Paul C. Blatt, Dunedin
The people are watching
As a recent graduate of the University of South Florida, I am appalled by the letter Florida's universities' presidents wrote, citing only two trends to blame for the lack of quality education here in Florida: low tuition and major budget cuts.
Just this month, USF president Judy Genshaft approved bonuses for four high-level USF officials.
If these truly are penny-pinching times for Florida's universities, and if these presidents want Floridians to believe in and support their call for action, then each president better start making decisions that match their words.
Because if they are still under the illusion that they can get away with giving bonuses to officials who are already receiving high salaries and the public won't notice, the students won't notice, and the faculty won't notice, they are wrong.
Kristyn Caragher, Tampa
Rein in drugmakers
After watching a couple of hours of TV and reading a magazine on a lazy Sunday, I found myself not relaxed, but angry. Every other commercial was touting a prescription drug and every other page of my Better Homes and Gardens was a multipage ad placed there by prescription drug companies.
We as a country cannot provide necessary medicines to those who need it most because they cannot afford it. Why? Because the spending of these independent drugmakers is not regulated.
I find the tactics of spending billions of dollars on advertising unethical, and where are the ethics in a 60-second commercial that has many Americans thinking "I think I need that medication" after vague symptoms are described? They then run to their doctor's office to describe their newfound symptoms.
I am not completely for socialized medicine in this country, but I would be all for our government stepping in and regulating our prescription drug problem. That does not mean adding more taxes to pay for those who cannot afford it. It means adding standards, ethics and morals into the greedy, cold-hearted pharmaceutical industry.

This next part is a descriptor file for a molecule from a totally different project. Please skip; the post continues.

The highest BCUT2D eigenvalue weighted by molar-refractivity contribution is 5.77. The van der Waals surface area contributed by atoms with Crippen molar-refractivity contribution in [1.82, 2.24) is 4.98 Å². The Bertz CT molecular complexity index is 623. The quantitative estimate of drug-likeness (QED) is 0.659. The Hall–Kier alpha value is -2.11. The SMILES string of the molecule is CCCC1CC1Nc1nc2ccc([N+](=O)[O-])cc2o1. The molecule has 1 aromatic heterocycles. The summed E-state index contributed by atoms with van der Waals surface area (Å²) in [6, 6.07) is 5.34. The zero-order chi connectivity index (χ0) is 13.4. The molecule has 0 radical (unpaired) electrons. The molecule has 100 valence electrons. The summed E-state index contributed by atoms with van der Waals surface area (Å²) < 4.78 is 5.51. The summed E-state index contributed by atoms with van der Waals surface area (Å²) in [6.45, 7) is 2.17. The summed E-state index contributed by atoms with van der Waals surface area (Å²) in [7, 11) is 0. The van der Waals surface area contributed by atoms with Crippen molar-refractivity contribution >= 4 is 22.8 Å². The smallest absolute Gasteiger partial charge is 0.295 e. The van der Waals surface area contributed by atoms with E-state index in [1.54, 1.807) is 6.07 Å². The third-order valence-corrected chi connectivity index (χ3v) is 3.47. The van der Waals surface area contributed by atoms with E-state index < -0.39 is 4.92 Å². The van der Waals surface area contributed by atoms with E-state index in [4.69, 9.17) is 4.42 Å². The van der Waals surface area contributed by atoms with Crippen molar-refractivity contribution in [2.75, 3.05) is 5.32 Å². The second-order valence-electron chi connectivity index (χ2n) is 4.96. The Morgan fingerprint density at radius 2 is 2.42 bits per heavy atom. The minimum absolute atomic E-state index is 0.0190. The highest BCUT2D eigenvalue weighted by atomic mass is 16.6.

Tamara Ham, Safety Harbor
Abortion scan bill is revived in House and Florida GOP losing ground in voters March 19
A party out of touch
The bill forcing pregnant women to look at an ultrasound before an abortion is the exact reason the GOP is losing ground in Florida.
We have so many problems in this state, most of which have to do with money or lack thereof, and all the House can do is go back to the '80s in its rhetoric and bill presentation.
I'm not particularly an abortion advocate, but now is not the time to bring that old chestnut back. Tell these misguided representatives what really matters to you: fairer property taxes, removing sales tax exclusions, and finding ways to bring more revenue in to run the state.
This is a wonderful place to live, and what they have proposed so far — runaway development, a $1 sales tax on cigarettes (which taxes the poor) and other ideas — is not cutting it.
Kay Kelly, Clearwater
Family's plea meets legislative roadblocks March 19, story
Your recent coverage of "Rachel's Law" legislation raises some serious concerns about police conduct and the deference given to this group of public employees. The primary focus of most police departments is to "protect and serve" the public. Yet we now have groups of police lobbying for their wishes over the rights and protection of the very persons they are hired to defend.
There is something very perverse in this situation. The police in the Rachel Hoffman affair used the same threats and intimidation techniques that street thugs and drug pushers use to control their victims and employees. They skirted the law with a wink and nod from their superiors and prosecutors who are more interested in statistics than the responsible performance of their jobs.
No police officer has the right to assume his interests are more important than the life of a person who by the police's own admission was not even charged with a crime. This cavalier attitude that somehow police are above the citizens they are hired to protect has far-reaching and damaging consequences.
Peter Altmeyer, Palm Harbor